re-sized Todd - skijumping

Who will win the Ski Jumping gold in Vancouver?

We have been away for a few days, to the beautiful island of Majorca and had to come back via Zurich where it was snowing. This morning, a beautiful clear day in Provence, we could see the southern Alps covered with snow. The radio told us that resorts like Isola 2000 and Auron had a 40cms of snow at the station and 80 cms at the top. Winter has arrived and many of these resorts will be opening the second week of December.

2010 is of course the year of the Winter Olympics which start in February in Vancouver, Canada. Many extreme sports are practised during the games – snowboarding in its various guises, skiing…..where do we stop, but we suggest that ski jumping must rank as one of the most extreme.

Men’s ski jumping has been part of the Olympic Winter Games since the first Games in Chamonix, in 1924. The large hill competition was added for the Innsbruck 1964 Winter Games.

Above – Todd Loddwick of the United States – photo courtesy AP Photo/Matthias Rietschiel

There are now three medal events at the Olympics – the normal hill individual, the large hill individual and a team event. The format for the individual events is the same: there are 50 starters being the world’s top 15 ranked ski jumpers and 35 who will have qualified at the games. The first round whittles this number down to 35 jumpers who then jump again in reverse starting order to the distance jumped in the first round.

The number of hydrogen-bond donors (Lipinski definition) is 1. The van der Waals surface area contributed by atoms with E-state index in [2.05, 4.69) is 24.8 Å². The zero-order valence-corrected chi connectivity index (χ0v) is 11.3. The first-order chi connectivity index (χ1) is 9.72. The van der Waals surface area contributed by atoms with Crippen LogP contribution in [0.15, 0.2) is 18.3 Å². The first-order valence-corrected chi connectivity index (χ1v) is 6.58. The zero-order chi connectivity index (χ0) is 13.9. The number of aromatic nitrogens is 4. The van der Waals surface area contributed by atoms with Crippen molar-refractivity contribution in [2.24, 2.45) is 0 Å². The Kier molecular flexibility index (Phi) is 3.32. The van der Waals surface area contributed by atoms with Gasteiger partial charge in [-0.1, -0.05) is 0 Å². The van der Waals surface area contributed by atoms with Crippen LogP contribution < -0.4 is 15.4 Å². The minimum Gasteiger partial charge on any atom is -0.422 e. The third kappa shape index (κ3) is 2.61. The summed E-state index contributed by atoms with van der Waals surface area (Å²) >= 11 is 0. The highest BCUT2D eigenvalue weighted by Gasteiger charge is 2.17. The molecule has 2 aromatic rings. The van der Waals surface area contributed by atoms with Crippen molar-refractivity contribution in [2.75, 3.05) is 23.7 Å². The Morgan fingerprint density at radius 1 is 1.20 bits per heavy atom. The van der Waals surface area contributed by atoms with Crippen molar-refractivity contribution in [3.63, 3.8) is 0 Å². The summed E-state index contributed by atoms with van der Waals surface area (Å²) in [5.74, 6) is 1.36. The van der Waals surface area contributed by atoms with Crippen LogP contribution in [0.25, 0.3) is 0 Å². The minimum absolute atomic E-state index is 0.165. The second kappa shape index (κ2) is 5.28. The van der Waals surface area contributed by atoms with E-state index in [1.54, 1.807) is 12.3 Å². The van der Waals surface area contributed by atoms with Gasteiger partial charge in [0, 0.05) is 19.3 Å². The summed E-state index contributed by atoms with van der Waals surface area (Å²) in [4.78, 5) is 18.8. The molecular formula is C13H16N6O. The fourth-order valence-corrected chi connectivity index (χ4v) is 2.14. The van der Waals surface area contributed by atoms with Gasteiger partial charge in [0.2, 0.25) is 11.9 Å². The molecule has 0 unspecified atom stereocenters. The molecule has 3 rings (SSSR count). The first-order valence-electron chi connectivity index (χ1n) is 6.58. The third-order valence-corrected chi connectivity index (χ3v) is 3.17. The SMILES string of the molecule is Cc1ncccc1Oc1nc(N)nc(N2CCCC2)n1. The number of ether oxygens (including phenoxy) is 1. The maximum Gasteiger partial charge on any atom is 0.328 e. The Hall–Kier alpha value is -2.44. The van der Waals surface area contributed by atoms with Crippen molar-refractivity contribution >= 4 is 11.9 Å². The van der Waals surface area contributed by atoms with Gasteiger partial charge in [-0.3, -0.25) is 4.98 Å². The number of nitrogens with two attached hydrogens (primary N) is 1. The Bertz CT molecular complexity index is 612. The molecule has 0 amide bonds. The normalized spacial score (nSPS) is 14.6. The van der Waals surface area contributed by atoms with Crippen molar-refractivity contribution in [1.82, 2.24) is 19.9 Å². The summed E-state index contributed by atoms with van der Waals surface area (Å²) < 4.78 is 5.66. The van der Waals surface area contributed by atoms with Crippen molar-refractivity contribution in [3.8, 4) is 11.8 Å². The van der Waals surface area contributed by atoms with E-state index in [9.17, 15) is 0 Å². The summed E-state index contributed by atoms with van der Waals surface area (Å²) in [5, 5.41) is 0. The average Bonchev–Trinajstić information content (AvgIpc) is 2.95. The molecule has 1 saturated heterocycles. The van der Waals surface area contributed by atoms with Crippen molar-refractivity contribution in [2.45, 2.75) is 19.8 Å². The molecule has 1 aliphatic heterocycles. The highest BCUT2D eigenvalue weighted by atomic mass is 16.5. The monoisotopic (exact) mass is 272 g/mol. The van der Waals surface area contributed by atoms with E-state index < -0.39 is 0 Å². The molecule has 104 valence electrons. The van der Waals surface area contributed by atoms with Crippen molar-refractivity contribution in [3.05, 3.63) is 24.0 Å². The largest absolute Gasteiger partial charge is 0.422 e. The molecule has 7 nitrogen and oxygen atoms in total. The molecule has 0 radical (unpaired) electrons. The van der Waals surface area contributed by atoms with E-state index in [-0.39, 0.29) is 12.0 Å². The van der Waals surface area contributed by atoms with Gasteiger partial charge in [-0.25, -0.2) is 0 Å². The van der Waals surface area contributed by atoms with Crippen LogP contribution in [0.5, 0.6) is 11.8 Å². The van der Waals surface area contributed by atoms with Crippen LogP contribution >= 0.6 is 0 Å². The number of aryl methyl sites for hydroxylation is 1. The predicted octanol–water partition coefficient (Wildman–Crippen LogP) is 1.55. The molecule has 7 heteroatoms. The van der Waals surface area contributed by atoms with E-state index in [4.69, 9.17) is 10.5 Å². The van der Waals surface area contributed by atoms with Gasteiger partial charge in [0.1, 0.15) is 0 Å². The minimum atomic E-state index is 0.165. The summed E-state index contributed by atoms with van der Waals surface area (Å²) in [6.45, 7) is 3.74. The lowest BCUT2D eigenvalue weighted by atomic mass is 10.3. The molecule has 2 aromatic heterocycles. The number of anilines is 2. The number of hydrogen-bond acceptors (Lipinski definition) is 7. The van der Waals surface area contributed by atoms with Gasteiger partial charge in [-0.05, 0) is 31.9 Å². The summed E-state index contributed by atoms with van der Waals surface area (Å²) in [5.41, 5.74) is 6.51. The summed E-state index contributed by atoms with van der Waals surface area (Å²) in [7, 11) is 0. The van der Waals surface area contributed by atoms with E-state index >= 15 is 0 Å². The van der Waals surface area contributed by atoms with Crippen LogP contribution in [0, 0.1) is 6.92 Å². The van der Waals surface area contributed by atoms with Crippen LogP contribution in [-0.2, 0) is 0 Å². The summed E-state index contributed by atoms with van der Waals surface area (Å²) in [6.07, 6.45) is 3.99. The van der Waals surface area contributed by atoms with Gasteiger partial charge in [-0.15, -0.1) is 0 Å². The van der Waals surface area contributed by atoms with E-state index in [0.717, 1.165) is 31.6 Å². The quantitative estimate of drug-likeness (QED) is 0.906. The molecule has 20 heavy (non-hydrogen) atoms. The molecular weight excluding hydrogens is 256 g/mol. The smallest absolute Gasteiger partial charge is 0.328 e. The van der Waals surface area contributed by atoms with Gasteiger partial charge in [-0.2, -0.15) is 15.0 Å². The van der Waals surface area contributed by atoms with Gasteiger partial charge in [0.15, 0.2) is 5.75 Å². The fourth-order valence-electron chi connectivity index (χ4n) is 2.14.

Competitors are evaluated on distance and style and while there is a very close relationship between the two, the skier with the longest jump will often have the highest style points. An exception to this can be found in the landing portion of the jump as long jumps can make landing in a controlled telemark position more difficult. The quality of landing can be a determining factor in deciding the finishing place when the distances are similar.

The team event is comprised of four athletes and there are two rounds of competition. In the first round, one skier from each team jumps. Then, the second skier from each team jumps. Then the third, followed by the fourth.

In the second round, only the top eight teams from the first round compete. Similar to the individual events, the less proficient jumpers go first and the best jumpers go last. The team with the highest total score over all eight jumps wins.

Norway heads the list of all time medal winners at the Winter Olympics, holding a total of 280 medals including 98 golds and in Vancouver it will be Anders Jacobsen who will be trying to take that total of golds to 100.

In the video below from Silosaft you can watch Jocobsen win at Innsbruck in 2007, narrowly beating Thomas Morgenstern of Austria.

Good luck to all competitors – perhaps this is one extreme sport that you could not practise in Majorca!

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